“I think it was my height.”
Borders is 5 foot, 7 inches and 185 pounds.
His father, Chance Borders, was an all-conference running back for Sierra College in 1989, and tragically died 18 years later, when Curron was just 2 years old.
Curron said his mother, Patrice Redick, is easily his biggest supporter, though the game itself provides a unique opportunity for tranquility.
“Some may see it as violent, but football is my peace,” Curron said. “I go to it a lot for really anything. When I am in a bad mood, football always makes me feel better.
“On a big run, it’s adrenaline at first, and I’m thinking about how to get past the next defender. But then I get into the end zone, and turn around and look at my team, and that to me is really peaceful.”
Big runs are Curron’s speciality. He’s bolted for at least 30 yards in seven games this year. The explosive plays are the product of Byerly’s potent spread run-pass option offense.
It sounds complicated, but its simplicity in design and execution has allowed the Titans to gain 3,843 yards this year.
Byerly breaks it down in finite detail below:
• “Teams will defend your run game with a variation of linebacker play and safety adjustments, which tells you what passing routes are open.”
• “So you can read those players in conflict, like an outside backer forced to play the run, who has vacated a passing zone. You hit that zone until they loosen up, and then you hit the running game.”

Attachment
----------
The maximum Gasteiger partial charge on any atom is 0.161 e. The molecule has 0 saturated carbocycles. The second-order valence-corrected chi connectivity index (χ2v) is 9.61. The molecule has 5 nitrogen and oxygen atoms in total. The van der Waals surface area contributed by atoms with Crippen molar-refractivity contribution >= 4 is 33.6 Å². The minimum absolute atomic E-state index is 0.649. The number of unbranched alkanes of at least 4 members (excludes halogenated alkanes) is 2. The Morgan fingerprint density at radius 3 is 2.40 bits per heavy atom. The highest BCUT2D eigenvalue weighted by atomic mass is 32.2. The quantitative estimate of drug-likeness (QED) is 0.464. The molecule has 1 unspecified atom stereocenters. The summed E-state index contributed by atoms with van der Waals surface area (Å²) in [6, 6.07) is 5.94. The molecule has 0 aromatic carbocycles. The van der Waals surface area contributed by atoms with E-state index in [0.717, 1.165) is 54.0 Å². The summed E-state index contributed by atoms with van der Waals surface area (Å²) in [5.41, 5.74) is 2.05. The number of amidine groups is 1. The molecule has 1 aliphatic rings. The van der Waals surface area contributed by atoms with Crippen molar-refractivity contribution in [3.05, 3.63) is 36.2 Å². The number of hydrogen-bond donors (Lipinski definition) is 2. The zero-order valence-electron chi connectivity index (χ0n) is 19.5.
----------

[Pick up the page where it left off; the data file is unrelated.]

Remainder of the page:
• “Quarterback (Jasiah Bateman) has been working it steadily for so long, that he can read the D end or outside backer, and decide to give it to the RB, or pull and throw, or pull and run based on what he is seeing.”
• “He is making that decision as the play is happening, so now the QB has a run, run or run-pass option, based on how the defender is reacting.”
• “So it’s kind of a run-where-he-ain’t or throw-where-he-ain’t play.”
Curron has erupted when given the chance, but Bateman’s quick thinking can’t be missed on film. He quickly audibles out of bad match-ups for the called play. Byerly admits most of those changes are ones he would make himself, if he had Bateman connected by earpiece.
It’s a system that requires superb execution in the middle of the field, and Byerly is lucky to have his three best players, Curron, Bateman and center Culby Perkins lined up in a row behind the ball. All of them are juniors.
Perkins is a rugby player with quick feet, and he appreciates the help of rapidly rising senior tackle Josh Moore (6-7, 240), who is starting to generate interest with his size and abilities.
Senior receivers Brandon Seetahal and Jordyn Saechao have helped keep defenders honest, and combine for 38 catches and seven touchdowns. They represent the bulk of Bateman’s production (58 of 85 for 885 yards and 12 touchdowns, three interceptions).
The Antelope defense has held four opponents to seven or less points this year, and is led by middle linebacker Elijah Moore, lineman Angelo Gay and Xavier Marez and defensive backs Amir Pharms and Christian Martinez.
“It’s a really great atmosphere,” Curron said. “Our bond with each other is what has kept us ahead.
“We work really hard. We always have great energy and we lift each other up.”
It’s a group that has been up for a while, even while the rest of us slept.